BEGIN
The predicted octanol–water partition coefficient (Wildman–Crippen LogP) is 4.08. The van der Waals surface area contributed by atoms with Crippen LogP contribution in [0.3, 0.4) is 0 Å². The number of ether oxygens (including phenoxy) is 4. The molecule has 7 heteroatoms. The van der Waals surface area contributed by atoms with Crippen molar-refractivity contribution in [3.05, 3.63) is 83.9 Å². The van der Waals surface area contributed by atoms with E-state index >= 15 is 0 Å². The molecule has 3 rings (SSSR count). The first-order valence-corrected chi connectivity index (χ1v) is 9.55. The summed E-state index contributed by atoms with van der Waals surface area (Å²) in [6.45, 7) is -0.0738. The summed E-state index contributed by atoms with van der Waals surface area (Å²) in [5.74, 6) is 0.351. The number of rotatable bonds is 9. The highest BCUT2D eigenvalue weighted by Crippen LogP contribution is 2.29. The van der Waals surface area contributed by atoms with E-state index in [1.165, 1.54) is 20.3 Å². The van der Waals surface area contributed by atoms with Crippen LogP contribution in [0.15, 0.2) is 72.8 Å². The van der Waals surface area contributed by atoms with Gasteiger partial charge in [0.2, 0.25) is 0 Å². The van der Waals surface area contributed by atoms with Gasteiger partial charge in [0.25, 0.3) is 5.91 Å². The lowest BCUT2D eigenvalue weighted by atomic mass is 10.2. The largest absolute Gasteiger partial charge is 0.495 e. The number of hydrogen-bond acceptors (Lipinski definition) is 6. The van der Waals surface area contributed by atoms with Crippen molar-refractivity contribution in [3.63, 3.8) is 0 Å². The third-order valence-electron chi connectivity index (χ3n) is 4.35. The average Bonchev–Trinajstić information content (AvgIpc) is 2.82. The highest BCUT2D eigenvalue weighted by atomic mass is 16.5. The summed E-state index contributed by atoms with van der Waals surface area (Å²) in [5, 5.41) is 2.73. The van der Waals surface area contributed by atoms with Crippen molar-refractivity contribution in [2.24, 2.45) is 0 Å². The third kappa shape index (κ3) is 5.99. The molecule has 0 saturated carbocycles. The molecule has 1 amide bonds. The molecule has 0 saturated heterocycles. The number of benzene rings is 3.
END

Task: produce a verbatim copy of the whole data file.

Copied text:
The predicted octanol–water partition coefficient (Wildman–Crippen LogP) is 4.08. The van der Waals surface area contributed by atoms with Crippen LogP contribution in [0.3, 0.4) is 0 Å². The number of ether oxygens (including phenoxy) is 4. The molecule has 7 heteroatoms. The van der Waals surface area contributed by atoms with Crippen molar-refractivity contribution in [3.05, 3.63) is 83.9 Å². The van der Waals surface area contributed by atoms with E-state index >= 15 is 0 Å². The molecule has 3 rings (SSSR count). The first-order valence-corrected chi connectivity index (χ1v) is 9.55. The summed E-state index contributed by atoms with van der Waals surface area (Å²) in [6.45, 7) is -0.0738. The summed E-state index contributed by atoms with van der Waals surface area (Å²) in [5.74, 6) is 0.351. The number of rotatable bonds is 9. The highest BCUT2D eigenvalue weighted by Crippen LogP contribution is 2.29. The van der Waals surface area contributed by atoms with E-state index in [1.165, 1.54) is 20.3 Å². The van der Waals surface area contributed by atoms with Crippen LogP contribution in [0.15, 0.2) is 72.8 Å². The van der Waals surface area contributed by atoms with Gasteiger partial charge in [0.2, 0.25) is 0 Å². The van der Waals surface area contributed by atoms with Gasteiger partial charge in [0.25, 0.3) is 5.91 Å². The lowest BCUT2D eigenvalue weighted by atomic mass is 10.2. The largest absolute Gasteiger partial charge is 0.495 e. The number of hydrogen-bond acceptors (Lipinski definition) is 6. The van der Waals surface area contributed by atoms with Crippen molar-refractivity contribution in [3.63, 3.8) is 0 Å². The third-order valence-electron chi connectivity index (χ3n) is 4.35. The average Bonchev–Trinajstić information content (AvgIpc) is 2.82. The highest BCUT2D eigenvalue weighted by atomic mass is 16.5. The summed E-state index contributed by atoms with van der Waals surface area (Å²) in [5, 5.41) is 2.73. The van der Waals surface area contributed by atoms with Crippen molar-refractivity contribution in [2.24, 2.45) is 0 Å². The third kappa shape index (κ3) is 5.99. The molecule has 0 saturated carbocycles. The molecule has 1 amide bonds. The molecule has 0 saturated heterocycles. The number of benzene rings is 3.